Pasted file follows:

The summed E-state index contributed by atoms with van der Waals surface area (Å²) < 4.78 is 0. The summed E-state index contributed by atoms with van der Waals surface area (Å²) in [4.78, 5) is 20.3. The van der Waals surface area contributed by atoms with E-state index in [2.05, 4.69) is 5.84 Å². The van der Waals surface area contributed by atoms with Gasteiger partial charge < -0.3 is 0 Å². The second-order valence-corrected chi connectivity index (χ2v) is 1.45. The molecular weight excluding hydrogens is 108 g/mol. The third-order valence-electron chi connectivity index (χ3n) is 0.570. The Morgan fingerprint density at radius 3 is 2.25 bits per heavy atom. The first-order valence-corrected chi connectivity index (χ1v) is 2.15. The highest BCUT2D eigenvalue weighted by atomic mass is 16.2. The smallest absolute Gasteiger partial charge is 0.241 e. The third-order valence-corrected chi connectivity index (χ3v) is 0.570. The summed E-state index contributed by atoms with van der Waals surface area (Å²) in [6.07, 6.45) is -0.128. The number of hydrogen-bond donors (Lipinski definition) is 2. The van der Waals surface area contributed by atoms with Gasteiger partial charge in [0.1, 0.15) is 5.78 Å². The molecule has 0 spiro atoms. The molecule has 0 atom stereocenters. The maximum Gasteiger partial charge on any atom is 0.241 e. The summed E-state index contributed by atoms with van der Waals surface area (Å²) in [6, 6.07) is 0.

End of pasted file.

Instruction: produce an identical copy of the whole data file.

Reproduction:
The summed E-state index contributed by atoms with van der Waals surface area (Å²) < 4.78 is 0. The summed E-state index contributed by atoms with van der Waals surface area (Å²) in [4.78, 5) is 20.3. The van der Waals surface area contributed by atoms with E-state index in [2.05, 4.69) is 5.84 Å². The van der Waals surface area contributed by atoms with Gasteiger partial charge < -0.3 is 0 Å². The second-order valence-corrected chi connectivity index (χ2v) is 1.45. The molecular weight excluding hydrogens is 108 g/mol. The third-order valence-electron chi connectivity index (χ3n) is 0.570. The Morgan fingerprint density at radius 3 is 2.25 bits per heavy atom. The first-order valence-corrected chi connectivity index (χ1v) is 2.15. The highest BCUT2D eigenvalue weighted by atomic mass is 16.2. The smallest absolute Gasteiger partial charge is 0.241 e. The third-order valence-corrected chi connectivity index (χ3v) is 0.570. The summed E-state index contributed by atoms with van der Waals surface area (Å²) in [6.07, 6.45) is -0.128. The number of hydrogen-bond donors (Lipinski definition) is 2. The van der Waals surface area contributed by atoms with Gasteiger partial charge in [0.1, 0.15) is 5.78 Å². The molecule has 0 spiro atoms. The molecule has 0 atom stereocenters. The maximum Gasteiger partial charge on any atom is 0.241 e. The summed E-state index contributed by atoms with van der Waals surface area (Å²) in [6, 6.07) is 0.